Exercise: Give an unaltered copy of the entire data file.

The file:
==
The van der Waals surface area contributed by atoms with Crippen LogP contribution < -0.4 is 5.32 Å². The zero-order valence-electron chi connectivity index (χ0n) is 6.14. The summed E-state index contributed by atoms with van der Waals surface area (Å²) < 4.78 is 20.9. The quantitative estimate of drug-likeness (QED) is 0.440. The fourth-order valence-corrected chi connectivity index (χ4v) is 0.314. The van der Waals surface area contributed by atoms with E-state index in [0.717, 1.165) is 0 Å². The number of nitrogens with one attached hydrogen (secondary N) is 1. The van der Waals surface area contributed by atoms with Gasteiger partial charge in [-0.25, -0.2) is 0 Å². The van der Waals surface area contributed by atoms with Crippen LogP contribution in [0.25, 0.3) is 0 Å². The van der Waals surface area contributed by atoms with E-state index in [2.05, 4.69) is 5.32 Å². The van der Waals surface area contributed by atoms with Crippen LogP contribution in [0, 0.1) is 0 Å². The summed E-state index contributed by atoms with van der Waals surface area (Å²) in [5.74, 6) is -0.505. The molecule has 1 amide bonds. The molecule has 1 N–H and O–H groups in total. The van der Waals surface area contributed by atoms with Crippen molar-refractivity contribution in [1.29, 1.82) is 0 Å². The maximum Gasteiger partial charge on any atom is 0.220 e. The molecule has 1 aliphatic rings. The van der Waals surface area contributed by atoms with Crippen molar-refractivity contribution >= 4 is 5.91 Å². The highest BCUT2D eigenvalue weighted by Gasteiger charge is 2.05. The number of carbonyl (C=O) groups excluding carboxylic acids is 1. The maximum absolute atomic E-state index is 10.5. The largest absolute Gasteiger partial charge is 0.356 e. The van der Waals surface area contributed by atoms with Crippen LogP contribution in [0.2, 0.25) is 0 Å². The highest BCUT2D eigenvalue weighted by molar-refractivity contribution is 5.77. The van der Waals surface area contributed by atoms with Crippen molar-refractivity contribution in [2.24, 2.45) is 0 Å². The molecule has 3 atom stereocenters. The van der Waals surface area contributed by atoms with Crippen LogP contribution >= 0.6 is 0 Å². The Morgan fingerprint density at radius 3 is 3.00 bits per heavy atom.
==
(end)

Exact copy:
The van der Waals surface area contributed by atoms with Crippen LogP contribution < -0.4 is 5.32 Å². The zero-order valence-electron chi connectivity index (χ0n) is 6.14. The summed E-state index contributed by atoms with van der Waals surface area (Å²) < 4.78 is 20.9. The quantitative estimate of drug-likeness (QED) is 0.440. The fourth-order valence-corrected chi connectivity index (χ4v) is 0.314. The van der Waals surface area contributed by atoms with E-state index in [0.717, 1.165) is 0 Å². The number of nitrogens with one attached hydrogen (secondary N) is 1. The van der Waals surface area contributed by atoms with Gasteiger partial charge in [-0.25, -0.2) is 0 Å². The van der Waals surface area contributed by atoms with Crippen LogP contribution in [0.25, 0.3) is 0 Å². The van der Waals surface area contributed by atoms with E-state index in [2.05, 4.69) is 5.32 Å². The van der Waals surface area contributed by atoms with Crippen LogP contribution in [0, 0.1) is 0 Å². The summed E-state index contributed by atoms with van der Waals surface area (Å²) in [5.74, 6) is -0.505. The molecule has 1 amide bonds. The molecule has 1 N–H and O–H groups in total. The van der Waals surface area contributed by atoms with Crippen molar-refractivity contribution in [1.29, 1.82) is 0 Å². The maximum Gasteiger partial charge on any atom is 0.220 e. The molecule has 1 aliphatic rings. The van der Waals surface area contributed by atoms with Crippen molar-refractivity contribution >= 4 is 5.91 Å². The highest BCUT2D eigenvalue weighted by Gasteiger charge is 2.05. The number of carbonyl (C=O) groups excluding carboxylic acids is 1. The maximum absolute atomic E-state index is 10.5. The largest absolute Gasteiger partial charge is 0.356 e. The van der Waals surface area contributed by atoms with Crippen LogP contribution in [0.2, 0.25) is 0 Å². The highest BCUT2D eigenvalue weighted by molar-refractivity contribution is 5.77. The van der Waals surface area contributed by atoms with Crippen molar-refractivity contribution in [2.24, 2.45) is 0 Å². The molecule has 3 atom stereocenters. The van der Waals surface area contributed by atoms with Crippen LogP contribution >= 0.6 is 0 Å². The Morgan fingerprint density at radius 3 is 3.00 bits per heavy atom.